Having participated in a few of the technical group sessions for a former employer, I can tell you the complexities in even the basic situations for shared contacts like you mention get complicated quickly. Somewhat explains why things are still so difficult, like scheduling a meeting for 4 people.

As someone else mentioned, LDAP is at its heart a key-value store, but the devil is in the details of how LDAP is used. It’s gotten better, but what and how exactly certain keys were used by different software took a while to settle down. It is not something I would recommend anyone use for a family or small business.

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Then CardDAV is probably my nemesis. Most cloud content on my Mac syncs smoothly. Contacts very frequently freezes after I’ve made some change, and only after 5-10s releases GUI control back to me. My feeling is that it begins syncing my changes and holds some semaphore to ensure data consistency by preventing me from touching anything during that time. Very annoying.

Part of the issue is, I think, the fact that changes to the Notes section of Contacts doesn’t require you to be in Edit mode or to Save. So perhaps it goes into sync mode every time you press a key? Not sure.

If syncing Contacts via CardDAV requires an “app-specific password” then perhaps the option of syncing via CardDAV is going away because apparently Google is removing support for Less Secure Apps, which includes:

all third-party apps that require password-only access … via protocols such as CalDAV, CardDAV, IMAP, SMTP, and POP.

“Less Secure Apps” are those that use your Google ID and password. An application-specific password is different and is not, as far as I can tell, going away at this time.

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Off-topic in terms of Contacts, but following the discussion of signing into Google.

I’m feeling stupid for not understanding. Is Apple Mail, which uses my Google ID and password, a “Less Secure App”? Or does it use an application-specific password, since Mail is a single application? It seems like it would be the former, since the even though the password that Apple Mail uses is specific to it as far as it knows, that password (together with Google ID) could be used by another application to access anything in my Google account. Sorry for being dense.

If I’m correct that Mail is a “Less Secure App”, then it seems like my choices are to use “Sign in with Google” or stop using Google. And I did not understand Google’s explanation of “Sign in with Google” or OAuth in the context of Mail.

Google currently supports three (soon to be two) authentication methods.

“Less secure app” means you give the app your Google ID and your Google password. The app uses these as your login credentials. This is going away.

Google’s preferred mechanism is OAuth version 2. With this, if I remember correctly, your app asks Google for authentication. It receives a URL for a Google server. You log in there (so only the Google server sees your user ID and password) and after authentication, it sends the app a token/certificate identifying you. This certificate is used for subsequent logins until you log out or until Google revokes the certificate (e.g. if you log into your account and cancel the app’s login session).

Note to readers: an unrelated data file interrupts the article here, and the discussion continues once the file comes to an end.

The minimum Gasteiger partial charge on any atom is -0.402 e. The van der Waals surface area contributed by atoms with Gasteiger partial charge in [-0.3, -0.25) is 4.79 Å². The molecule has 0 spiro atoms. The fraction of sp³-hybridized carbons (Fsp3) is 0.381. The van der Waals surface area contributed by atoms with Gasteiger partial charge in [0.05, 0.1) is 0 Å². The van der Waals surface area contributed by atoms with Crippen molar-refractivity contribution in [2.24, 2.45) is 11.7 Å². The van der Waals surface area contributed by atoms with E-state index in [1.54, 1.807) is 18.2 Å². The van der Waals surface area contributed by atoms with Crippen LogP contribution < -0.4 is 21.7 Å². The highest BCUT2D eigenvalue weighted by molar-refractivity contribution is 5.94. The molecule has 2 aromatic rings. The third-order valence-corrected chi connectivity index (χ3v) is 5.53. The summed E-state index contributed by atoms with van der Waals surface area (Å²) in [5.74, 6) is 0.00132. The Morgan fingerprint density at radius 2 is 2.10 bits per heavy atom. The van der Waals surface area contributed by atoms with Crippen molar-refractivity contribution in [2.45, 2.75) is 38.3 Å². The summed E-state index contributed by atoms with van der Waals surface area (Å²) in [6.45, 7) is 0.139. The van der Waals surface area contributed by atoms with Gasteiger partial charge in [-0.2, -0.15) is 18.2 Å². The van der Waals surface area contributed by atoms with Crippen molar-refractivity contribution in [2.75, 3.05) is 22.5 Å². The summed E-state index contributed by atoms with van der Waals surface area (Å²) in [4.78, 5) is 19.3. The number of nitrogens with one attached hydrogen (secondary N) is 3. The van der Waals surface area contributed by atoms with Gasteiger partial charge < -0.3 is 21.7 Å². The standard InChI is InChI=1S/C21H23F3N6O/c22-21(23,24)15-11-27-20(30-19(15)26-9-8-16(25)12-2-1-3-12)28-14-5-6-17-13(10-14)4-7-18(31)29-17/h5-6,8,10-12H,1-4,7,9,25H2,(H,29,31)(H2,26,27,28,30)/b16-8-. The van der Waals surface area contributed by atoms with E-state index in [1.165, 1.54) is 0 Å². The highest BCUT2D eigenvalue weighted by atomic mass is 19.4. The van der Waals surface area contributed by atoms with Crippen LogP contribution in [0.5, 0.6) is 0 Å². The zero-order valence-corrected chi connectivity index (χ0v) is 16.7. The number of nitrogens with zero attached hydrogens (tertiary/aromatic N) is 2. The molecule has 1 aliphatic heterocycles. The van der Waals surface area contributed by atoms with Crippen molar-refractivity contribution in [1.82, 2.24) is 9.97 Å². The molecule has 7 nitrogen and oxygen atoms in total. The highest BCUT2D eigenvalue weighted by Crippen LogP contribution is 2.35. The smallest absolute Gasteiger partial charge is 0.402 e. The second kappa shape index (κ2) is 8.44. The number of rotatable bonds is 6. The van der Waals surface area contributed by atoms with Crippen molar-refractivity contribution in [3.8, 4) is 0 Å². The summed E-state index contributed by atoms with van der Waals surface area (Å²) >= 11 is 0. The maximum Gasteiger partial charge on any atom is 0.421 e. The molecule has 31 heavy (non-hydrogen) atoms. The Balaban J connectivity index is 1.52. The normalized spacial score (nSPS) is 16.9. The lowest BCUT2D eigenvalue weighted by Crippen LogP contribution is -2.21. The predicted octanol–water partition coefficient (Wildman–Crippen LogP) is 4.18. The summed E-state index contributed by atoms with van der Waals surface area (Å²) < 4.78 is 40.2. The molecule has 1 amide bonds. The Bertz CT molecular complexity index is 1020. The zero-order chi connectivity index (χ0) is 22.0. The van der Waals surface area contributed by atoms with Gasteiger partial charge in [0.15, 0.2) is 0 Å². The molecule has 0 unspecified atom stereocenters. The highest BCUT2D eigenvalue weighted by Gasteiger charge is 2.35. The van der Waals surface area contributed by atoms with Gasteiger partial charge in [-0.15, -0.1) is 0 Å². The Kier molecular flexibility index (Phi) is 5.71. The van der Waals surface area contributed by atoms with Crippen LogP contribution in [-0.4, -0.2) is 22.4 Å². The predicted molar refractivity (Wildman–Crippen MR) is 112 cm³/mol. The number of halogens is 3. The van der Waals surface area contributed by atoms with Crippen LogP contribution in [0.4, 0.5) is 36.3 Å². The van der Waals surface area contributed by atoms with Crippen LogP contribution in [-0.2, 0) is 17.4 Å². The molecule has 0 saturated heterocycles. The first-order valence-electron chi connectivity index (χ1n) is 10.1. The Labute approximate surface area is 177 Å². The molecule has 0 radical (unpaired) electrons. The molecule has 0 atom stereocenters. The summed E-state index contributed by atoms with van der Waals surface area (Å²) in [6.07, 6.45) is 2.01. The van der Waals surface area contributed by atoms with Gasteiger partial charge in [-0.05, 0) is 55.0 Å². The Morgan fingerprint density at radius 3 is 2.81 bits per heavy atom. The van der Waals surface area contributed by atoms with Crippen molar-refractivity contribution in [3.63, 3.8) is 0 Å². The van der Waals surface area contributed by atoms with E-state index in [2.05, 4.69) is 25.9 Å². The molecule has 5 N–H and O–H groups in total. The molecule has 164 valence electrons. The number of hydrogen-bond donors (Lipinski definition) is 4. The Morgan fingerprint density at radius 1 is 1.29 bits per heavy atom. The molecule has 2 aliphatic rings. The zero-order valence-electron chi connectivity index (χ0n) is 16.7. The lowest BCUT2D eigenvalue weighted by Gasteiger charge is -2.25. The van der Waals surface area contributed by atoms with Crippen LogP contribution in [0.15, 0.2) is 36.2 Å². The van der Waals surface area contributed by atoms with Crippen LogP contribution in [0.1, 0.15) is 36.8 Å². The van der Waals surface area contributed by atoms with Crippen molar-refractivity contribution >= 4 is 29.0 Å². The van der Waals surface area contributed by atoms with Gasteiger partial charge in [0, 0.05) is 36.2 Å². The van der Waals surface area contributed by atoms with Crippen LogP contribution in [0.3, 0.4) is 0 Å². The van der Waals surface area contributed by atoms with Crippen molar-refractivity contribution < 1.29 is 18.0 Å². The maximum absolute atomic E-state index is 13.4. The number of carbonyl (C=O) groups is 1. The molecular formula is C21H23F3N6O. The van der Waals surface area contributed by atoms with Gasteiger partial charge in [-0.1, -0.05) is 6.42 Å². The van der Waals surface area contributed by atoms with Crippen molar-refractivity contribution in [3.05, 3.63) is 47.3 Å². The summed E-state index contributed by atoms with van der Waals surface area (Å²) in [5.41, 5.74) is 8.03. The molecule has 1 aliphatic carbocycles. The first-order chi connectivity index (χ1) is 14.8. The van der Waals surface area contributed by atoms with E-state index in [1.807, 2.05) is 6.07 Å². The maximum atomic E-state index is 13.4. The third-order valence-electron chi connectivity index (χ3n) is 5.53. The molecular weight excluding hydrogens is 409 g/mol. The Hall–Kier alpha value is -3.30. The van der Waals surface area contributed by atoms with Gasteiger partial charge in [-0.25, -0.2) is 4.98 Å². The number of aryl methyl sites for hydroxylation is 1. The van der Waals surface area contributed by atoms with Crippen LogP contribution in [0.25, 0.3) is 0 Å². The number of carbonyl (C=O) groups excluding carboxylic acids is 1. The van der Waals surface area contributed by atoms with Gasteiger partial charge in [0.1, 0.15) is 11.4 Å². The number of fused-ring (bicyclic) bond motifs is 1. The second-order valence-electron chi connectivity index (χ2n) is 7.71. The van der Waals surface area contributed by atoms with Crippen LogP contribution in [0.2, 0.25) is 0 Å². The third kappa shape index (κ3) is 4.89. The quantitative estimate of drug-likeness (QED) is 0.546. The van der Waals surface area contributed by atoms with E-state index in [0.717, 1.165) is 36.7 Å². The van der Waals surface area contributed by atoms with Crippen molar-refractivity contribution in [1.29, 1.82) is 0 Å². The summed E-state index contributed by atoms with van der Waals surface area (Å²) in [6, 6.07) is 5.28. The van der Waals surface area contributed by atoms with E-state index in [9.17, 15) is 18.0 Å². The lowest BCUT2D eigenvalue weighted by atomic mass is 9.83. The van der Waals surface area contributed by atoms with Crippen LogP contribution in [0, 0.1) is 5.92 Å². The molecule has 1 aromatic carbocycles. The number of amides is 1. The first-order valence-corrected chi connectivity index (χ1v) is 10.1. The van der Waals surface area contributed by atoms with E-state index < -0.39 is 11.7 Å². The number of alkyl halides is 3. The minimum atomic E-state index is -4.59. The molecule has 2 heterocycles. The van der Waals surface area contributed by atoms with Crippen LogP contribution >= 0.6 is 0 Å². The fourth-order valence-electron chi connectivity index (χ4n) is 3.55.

As far as I know, Apple’s various Mail apps (on macOS and iOS) use OAuth.

Application specific passwords are a workaround to allow use of apps that don’t support OAuth, but without the app saving your Google password. Insead, you go to the Google web site and use it to generate an “app password”. This is a random password generated by Google that (supposedly) can only be used by a single app. After the first time it is displayed, you can never see it again. So you’d use your Google ID and that password to log in from your app. If you need to login from another app, generate a new app password for that app, etc.

From the web site, you can assign a name to each app password you generate (I recommend the name of the app and the name of the computer you’re using it on). You can see the list, with those names, but you can’t see the actual passwords. If you think an app has become compromised, you can delete the password it is using, without affecting your mail Google password or passwords used by other apps.

See also: Sign in with app passwords - Google Account Help


That’s great news, for me. Thanks.

In case anyone is following this thread, I’m posting this summary of how I worked around problems that I encountered while trying to establish syncing Google Contacts to macOS Contacts using CardDAV.

As @Shamino suspected, CardDAV requires an App Password. Unfortunately, App Passwords can not be created for a Google account unless the account uses 2-Step Verification, which you can turn on by following these instructions:

Once 2-Step Verification is turned on, follow these instructions, starting under the caption, “ Create & use app passwords”:

Steps 1-3 are easy. Unfortunately, Step 4 of the instructions says “At the bottom of the page, select App passwords” but I couldn’t see any such section.

Instead, after a bit of Googling, I found the App Passwords page here:

I used Google CardDAV for the App Name and saved the generated password in my password manager.

I’m running macOS 12.7.4 Monterrey and the following steps for connecting to Google Contacts via CardDAV using this App Password maybe somewhat different for other systems.

Open  → System Preferences → Internet Accounts and click on “Add Other Account …”

Click on CardDAV account:

Select Account Type: Manual
Enter your

  1. Google account (probably a Gmail address)
  2. The App Password previously created
  3. Server address (probably

Click Sign In, wait for your credentials to validate, and then you should see your App Name in the left-hand list of Internet Accounts:

Open the macOS Contacts application and soon your Google Contacts should start to trickle in and slowly populate under the areas labeled with your App Name:

It may take several hours for the initial sync to complete, depending on the number of contacts that you have.

UPDATE May 14, 2024

Here’s another tutorial along with some troubleshooting tips:

And this is an alterative GUI cardDAV editor: